Theresa May claims ‘united’ Cabinet despite Brexit feuding
The Prime Minister is coming under pressure to sack Foreign Secretary Boris Johnson over his outspoken views on leaving the EU.
Theresa May has insisted the Cabinet is “united” behind her, despite renewed feuding over Brexit as the Conservatives’ annual conference opens in Manchester.
The gathering has already seen an incendiary intervention by Foreign Secretary Boris Johnson, who laid down a raft of red lines for EU withdrawal including an insistence that a transition phase must not last “a second more” than two years.
The Prime Minister sidestepped the question of whether Mr Johnson was “unsackable” in a high-profile TV interview, saying only that the Foreign Secretary was “absolutely behind” the plan for Brexit which she set out in a speech in the Italian city of Florence last week.
Mrs May told BBC 1’s Andrew Marr Show: “Boris is absolutely behind the Florence speech and the line that we have taken. What Boris is saying is the importance of the approach we have taken in the Florence speech. That has moved the discussion on and created a momentum in the negotiations.”
However, First Secretary of State Damian Green appeared to deliver a thinly-veiled rebuke to Mr Johnson over his public outspokenness on Brexit.
In a pointed intervention, Mr Green called on ministers to make their policy pitches in private.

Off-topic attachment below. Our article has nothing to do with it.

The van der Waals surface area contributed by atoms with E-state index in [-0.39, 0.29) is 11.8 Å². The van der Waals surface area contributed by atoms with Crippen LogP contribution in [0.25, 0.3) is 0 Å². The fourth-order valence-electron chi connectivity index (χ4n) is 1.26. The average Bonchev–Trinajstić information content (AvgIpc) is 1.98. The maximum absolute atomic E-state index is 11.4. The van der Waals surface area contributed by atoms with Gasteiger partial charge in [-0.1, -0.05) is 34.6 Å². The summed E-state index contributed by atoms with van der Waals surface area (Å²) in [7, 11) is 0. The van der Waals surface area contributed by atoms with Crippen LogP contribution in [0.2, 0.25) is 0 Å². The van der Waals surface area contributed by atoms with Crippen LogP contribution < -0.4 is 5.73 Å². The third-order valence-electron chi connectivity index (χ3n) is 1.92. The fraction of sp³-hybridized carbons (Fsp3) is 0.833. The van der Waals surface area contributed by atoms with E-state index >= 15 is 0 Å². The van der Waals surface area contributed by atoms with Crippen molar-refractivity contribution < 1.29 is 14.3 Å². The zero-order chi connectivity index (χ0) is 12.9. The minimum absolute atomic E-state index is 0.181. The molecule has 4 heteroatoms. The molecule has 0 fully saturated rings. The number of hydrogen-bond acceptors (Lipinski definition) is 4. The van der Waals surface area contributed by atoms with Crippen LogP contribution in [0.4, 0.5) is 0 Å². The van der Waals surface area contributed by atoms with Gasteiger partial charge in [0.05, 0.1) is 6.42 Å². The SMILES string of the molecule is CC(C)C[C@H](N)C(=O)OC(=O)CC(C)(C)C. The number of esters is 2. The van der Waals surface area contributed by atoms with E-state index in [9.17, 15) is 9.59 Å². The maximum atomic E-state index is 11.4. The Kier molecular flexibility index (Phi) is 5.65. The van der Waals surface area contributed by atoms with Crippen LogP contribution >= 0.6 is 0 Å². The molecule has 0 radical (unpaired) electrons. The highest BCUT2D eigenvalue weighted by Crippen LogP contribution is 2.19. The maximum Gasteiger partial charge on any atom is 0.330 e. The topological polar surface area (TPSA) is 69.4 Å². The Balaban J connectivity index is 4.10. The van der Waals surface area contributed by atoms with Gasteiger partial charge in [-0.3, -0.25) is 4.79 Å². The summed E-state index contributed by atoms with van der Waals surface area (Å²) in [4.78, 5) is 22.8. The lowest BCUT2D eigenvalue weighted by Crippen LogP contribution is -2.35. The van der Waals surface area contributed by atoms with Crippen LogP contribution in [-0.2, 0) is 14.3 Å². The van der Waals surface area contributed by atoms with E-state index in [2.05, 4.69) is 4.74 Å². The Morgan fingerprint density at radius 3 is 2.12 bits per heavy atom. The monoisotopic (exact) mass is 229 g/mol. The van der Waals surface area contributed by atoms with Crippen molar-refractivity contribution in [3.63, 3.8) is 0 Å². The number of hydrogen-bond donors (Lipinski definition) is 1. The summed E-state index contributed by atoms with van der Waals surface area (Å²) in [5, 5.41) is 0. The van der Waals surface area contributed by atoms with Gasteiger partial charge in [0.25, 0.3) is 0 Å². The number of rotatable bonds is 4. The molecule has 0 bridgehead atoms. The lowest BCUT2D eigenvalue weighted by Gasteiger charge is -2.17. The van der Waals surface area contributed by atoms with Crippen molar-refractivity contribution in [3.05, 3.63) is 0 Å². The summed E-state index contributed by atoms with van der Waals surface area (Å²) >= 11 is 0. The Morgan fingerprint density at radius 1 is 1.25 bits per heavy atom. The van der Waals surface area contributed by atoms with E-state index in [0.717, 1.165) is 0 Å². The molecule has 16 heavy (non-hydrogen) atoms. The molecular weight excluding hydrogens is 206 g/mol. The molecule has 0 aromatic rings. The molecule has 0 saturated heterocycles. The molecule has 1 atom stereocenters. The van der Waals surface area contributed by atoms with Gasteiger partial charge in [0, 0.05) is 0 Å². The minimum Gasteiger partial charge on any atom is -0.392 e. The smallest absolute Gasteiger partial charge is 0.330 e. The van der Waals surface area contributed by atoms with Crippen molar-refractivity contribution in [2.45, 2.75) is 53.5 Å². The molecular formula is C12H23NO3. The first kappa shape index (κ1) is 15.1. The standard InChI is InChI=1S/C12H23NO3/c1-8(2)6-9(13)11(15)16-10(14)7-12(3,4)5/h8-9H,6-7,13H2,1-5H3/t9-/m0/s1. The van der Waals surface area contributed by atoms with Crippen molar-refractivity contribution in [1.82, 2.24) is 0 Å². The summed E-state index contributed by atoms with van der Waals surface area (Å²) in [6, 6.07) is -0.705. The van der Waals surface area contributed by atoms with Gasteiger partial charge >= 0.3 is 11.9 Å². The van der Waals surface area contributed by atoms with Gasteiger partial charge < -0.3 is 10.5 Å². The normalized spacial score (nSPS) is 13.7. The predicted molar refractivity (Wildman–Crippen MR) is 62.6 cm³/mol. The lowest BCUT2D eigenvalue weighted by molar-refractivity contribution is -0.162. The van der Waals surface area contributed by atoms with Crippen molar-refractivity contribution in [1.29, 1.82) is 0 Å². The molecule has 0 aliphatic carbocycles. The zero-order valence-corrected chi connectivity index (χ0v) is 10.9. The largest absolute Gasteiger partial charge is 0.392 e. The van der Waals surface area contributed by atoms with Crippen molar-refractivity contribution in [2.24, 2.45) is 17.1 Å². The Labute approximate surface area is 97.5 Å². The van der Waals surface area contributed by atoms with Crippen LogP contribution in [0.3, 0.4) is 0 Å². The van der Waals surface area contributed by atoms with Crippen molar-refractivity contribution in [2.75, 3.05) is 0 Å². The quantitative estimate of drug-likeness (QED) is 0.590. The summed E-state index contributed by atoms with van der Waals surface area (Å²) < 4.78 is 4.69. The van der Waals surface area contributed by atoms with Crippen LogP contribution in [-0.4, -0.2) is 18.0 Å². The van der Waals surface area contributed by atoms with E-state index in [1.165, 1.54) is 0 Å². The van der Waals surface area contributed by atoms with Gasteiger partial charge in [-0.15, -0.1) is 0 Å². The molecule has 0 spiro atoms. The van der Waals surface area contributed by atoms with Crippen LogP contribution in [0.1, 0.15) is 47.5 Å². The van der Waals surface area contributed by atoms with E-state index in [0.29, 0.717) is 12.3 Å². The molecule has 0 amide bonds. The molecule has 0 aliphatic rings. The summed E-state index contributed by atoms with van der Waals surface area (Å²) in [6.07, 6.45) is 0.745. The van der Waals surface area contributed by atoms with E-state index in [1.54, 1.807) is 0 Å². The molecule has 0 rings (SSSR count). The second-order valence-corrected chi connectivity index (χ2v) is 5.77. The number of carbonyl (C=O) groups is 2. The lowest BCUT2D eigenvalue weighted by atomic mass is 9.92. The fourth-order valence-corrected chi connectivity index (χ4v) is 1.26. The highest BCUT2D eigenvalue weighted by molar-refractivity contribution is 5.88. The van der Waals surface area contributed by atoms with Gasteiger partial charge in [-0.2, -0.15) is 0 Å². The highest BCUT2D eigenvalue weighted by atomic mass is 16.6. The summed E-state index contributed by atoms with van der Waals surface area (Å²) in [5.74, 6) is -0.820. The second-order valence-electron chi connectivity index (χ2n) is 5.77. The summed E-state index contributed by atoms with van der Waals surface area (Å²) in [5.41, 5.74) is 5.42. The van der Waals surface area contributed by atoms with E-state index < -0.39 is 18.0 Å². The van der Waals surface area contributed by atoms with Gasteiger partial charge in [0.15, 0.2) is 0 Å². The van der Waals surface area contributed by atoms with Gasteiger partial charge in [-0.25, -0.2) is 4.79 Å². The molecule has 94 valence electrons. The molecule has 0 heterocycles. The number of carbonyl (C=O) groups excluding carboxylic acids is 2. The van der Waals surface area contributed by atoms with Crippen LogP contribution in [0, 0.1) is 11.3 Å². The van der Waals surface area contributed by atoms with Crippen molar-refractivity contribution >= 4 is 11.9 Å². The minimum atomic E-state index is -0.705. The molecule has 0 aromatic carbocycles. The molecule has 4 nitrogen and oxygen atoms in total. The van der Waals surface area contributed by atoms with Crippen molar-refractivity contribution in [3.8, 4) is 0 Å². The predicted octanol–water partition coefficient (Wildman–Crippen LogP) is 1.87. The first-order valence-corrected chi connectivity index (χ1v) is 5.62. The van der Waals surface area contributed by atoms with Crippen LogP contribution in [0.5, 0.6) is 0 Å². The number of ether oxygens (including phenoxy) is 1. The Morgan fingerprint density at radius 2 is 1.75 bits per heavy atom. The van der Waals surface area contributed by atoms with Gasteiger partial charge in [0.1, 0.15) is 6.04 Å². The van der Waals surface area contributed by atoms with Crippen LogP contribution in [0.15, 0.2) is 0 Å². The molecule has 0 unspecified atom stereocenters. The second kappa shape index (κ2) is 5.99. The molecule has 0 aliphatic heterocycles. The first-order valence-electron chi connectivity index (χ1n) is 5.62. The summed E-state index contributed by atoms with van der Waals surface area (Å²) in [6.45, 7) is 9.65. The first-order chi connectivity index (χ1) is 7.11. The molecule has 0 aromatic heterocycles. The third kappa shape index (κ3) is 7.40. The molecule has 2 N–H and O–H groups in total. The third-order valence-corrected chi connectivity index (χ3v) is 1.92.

He told Radio 5 Live’s Pienaar’s Politics: “I am happy to make a general point that it is understandable that any group of politicians faced with a big issue will have a range of views.
“It is extremely sensible when you are in Government to express those views in private rather than public.
“It’s advice for everyone. It’s advice for all my colleagues at all times. That if you feel strongly about something then make your pitch in private.
“And then, when the Government has come to a collective decision, stick to it.”
As well as his Brexit demands, Mr Johnson sparked fury among some Conservatives by participating in a Channel 4 documentary due to air on Sunday in which a friend is reported to have said he believes Mrs May has “a year at most” to remain in Downing Street.
Mrs May, who celebrates her 61st birthday on Sunday, made it clear she intends to remain in power.
She told the Sunday Telegraph: “I will fight the next election. I’m not a quitter, I’m in it for the long term and I believe there is a long-term job to do.”
Communities Secretary Sajid Javid insisted he backed the PM to lead the Tories into the next election despite previously dodging the question in a newspaper interview.
But former party chairman Grant Shapps said there was no way Mrs May could take the party into electoral battle again.
He told ITV’s Peston on Sunday: “The reality is that every serious person, every serious MP, every commentator knows she can’t lead us into the next election. Of course she can’t.”
Mr Shapps said the PM cannot sack Mr Johnson because “putting him on the outside would put her entire premiership in instant peril”.
Mrs May said she plans to say sorry to activists for the party’s performance in the snap election she called earlier this year, when she addresses the Conservatives’ national convention on its opening day.
But asked whether her decision to call the poll three years early was a “mistake”, she told the BBC: “No. Is it ever a mistake to give people the opportunity to vote? I don’t think so.”